This, I think, is one of the functions of art in general. To help us accept and appreciate what we can’t understand. Because as much as it feels like we now know everything (as long as we have access to the internet,) we cannot possibly grasp all the mysteries. I may feel I know my best friends but there are depths, dark corners and bright lights in them that I will never see, never know. Anyone who has ever been in a relationship can attest that no matter how well you know someone, there is still an ocean of things about them outside of your knowledge. You can’t Google a soul.

In years previous, you might have gone to a certain kind of college to get access to knowing things. A professor had the information and then relayed it to you. This style of learning runs counter to a style of learning wherein the information isn’t the goal. It is, rather, the skill of learning, of engaging, of building a self or developing a soul. In other words, grappling with the mysteries. Arts and humanities are the technology for this. And making peace with ambiguity is one of the tools. A concerto doesn’t mean something. A dance isn’t necessarily “trying to say” anything. A painting doesn’t have to represent something. Sometimes that’s hard for people.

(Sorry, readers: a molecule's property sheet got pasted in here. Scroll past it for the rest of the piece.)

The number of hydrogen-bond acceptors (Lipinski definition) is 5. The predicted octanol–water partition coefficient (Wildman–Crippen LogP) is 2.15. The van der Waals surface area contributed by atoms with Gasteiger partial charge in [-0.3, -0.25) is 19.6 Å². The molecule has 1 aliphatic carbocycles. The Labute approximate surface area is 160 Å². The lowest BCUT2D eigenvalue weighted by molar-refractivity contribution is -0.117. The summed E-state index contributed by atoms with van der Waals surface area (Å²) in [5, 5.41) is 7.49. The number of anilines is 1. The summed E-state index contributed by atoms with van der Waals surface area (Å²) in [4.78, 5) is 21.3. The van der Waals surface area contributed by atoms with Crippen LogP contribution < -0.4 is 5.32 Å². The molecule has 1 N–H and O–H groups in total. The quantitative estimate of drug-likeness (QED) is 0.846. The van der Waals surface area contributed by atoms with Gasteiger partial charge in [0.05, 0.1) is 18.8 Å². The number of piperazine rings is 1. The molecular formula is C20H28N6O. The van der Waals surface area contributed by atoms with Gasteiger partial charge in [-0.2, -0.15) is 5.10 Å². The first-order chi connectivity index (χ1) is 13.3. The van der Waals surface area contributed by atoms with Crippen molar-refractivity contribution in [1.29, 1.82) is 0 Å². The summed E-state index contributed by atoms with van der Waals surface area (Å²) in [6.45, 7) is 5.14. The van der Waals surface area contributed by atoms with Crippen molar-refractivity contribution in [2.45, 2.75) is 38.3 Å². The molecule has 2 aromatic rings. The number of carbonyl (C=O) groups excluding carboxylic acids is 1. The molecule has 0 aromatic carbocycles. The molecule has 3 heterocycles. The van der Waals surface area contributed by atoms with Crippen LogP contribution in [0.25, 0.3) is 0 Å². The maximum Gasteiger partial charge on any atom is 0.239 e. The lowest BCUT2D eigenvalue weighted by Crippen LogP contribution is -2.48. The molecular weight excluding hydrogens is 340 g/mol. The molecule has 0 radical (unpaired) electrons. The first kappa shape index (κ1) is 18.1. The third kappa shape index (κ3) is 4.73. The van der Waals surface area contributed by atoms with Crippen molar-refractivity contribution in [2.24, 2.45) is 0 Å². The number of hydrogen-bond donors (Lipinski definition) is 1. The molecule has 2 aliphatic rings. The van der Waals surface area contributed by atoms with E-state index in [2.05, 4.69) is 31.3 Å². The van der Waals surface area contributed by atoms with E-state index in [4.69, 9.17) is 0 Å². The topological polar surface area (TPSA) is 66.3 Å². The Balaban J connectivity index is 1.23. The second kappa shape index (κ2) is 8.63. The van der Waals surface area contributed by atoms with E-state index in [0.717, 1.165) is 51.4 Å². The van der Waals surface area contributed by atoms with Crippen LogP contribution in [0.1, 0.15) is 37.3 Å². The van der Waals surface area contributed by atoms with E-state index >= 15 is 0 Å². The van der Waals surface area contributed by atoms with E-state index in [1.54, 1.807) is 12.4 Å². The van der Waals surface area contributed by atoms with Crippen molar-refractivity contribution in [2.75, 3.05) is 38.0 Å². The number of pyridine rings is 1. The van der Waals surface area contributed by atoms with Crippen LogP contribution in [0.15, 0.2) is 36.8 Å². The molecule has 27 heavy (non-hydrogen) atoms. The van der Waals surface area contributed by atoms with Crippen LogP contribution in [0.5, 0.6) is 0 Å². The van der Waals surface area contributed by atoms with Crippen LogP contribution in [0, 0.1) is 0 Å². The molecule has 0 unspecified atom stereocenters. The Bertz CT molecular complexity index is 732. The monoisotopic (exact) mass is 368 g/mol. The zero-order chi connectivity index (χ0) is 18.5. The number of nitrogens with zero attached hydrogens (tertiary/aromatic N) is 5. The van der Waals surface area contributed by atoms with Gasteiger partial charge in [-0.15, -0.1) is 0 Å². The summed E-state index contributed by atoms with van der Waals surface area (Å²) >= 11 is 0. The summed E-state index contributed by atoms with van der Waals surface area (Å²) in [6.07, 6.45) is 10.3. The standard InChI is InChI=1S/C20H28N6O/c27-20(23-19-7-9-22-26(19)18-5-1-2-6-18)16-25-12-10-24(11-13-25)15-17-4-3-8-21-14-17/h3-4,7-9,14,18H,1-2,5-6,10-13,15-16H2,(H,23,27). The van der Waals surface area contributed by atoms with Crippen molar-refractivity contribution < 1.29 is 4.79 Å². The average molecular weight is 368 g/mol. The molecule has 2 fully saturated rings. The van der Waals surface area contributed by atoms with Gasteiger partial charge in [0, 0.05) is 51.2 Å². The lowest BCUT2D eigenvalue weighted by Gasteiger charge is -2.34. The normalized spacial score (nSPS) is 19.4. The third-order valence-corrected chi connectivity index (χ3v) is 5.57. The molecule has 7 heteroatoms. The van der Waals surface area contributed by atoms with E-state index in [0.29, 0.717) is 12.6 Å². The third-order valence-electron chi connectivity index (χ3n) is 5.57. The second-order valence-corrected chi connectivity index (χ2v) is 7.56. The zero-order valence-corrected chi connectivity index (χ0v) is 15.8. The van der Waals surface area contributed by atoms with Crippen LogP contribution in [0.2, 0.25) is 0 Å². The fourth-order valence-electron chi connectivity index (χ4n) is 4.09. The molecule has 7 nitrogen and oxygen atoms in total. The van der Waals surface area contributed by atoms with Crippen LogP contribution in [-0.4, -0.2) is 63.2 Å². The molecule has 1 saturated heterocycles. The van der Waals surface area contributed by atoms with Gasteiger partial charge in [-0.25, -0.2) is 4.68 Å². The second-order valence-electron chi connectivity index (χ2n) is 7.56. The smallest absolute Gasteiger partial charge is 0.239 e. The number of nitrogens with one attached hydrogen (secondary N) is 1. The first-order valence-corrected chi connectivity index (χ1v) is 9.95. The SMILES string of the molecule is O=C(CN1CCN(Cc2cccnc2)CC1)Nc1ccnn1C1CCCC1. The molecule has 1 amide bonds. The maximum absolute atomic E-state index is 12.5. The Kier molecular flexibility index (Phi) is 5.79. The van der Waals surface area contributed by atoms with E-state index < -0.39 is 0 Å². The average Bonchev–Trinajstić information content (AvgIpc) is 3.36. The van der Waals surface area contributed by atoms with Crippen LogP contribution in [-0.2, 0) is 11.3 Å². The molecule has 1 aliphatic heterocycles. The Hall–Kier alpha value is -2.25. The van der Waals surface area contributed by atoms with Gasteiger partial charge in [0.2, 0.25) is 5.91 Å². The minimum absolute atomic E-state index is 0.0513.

Sometimes it’s hard for me, I’m not going to lie. I am a meaning maker. I try to make meaning out of just about anything. But stretching my ability to sit in not knowing what something means is very good for me.

And of course, Shakespeare is made of words and those words do mean things. But some of those words can have two or three or sometimes even four meanings. How can we make peace with a quadruple entendre if we’re uncomfortable with ambiguity?

We’re at this funny moment culturally. On one hand, we are understanding more and more, only seconds away from knowing things we didn’t know before – and on the other hand understanding less – about what we’re supposed to do with all this knowledge. And all the institutions that would help us deal with that question are under threat. The Education Minister of Japan wants to cut all humanities programs in higher education there. Arts programs are on the chopping block all over the world. The Arts Council of England has been painfully defunded by the current government. Here, in America, we’re giving our playwrights words to translate instead of asking them to help us reconcile the mysteries of the current moment.

Not knowing things is very important. But I want to be clear that I’m not asking for ignorance. There are things to know, yes, lots of things, and there are things to Not Know. Real education teaches how to know the difference and make peace with the unknowable. Exceptional art helps us sit in the mystery.

Belinda He, choreographer, in the mystery